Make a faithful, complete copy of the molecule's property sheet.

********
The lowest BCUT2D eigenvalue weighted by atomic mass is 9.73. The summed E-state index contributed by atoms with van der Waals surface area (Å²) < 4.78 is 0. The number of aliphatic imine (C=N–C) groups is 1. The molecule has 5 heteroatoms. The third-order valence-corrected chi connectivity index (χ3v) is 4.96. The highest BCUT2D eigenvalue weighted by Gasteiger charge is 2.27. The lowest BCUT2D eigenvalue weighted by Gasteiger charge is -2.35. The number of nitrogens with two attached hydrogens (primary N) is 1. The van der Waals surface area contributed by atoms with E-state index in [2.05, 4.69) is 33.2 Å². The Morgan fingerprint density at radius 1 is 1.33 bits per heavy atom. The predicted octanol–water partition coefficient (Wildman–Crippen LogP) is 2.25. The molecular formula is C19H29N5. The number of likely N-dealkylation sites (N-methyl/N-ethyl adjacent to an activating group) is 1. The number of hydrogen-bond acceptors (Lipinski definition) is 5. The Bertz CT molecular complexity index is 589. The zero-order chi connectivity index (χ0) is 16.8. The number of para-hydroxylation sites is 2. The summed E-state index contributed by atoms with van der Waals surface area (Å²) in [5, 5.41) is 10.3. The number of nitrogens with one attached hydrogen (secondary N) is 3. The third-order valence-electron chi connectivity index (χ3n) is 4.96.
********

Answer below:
The lowest BCUT2D eigenvalue weighted by atomic mass is 9.73. The summed E-state index contributed by atoms with van der Waals surface area (Å²) < 4.78 is 0. The number of aliphatic imine (C=N–C) groups is 1. The molecule has 5 heteroatoms. The third-order valence-corrected chi connectivity index (χ3v) is 4.96. The highest BCUT2D eigenvalue weighted by Gasteiger charge is 2.27. The lowest BCUT2D eigenvalue weighted by Gasteiger charge is -2.35. The number of nitrogens with two attached hydrogens (primary N) is 1. The van der Waals surface area contributed by atoms with E-state index in [2.05, 4.69) is 33.2 Å². The Morgan fingerprint density at radius 1 is 1.33 bits per heavy atom. The predicted octanol–water partition coefficient (Wildman–Crippen LogP) is 2.25. The molecular formula is C19H29N5. The number of likely N-dealkylation sites (N-methyl/N-ethyl adjacent to an activating group) is 1. The number of hydrogen-bond acceptors (Lipinski definition) is 5. The Bertz CT molecular complexity index is 589. The zero-order chi connectivity index (χ0) is 16.8. The number of para-hydroxylation sites is 2. The summed E-state index contributed by atoms with van der Waals surface area (Å²) in [5, 5.41) is 10.3. The number of nitrogens with one attached hydrogen (secondary N) is 3. The third-order valence-electron chi connectivity index (χ3n) is 4.96.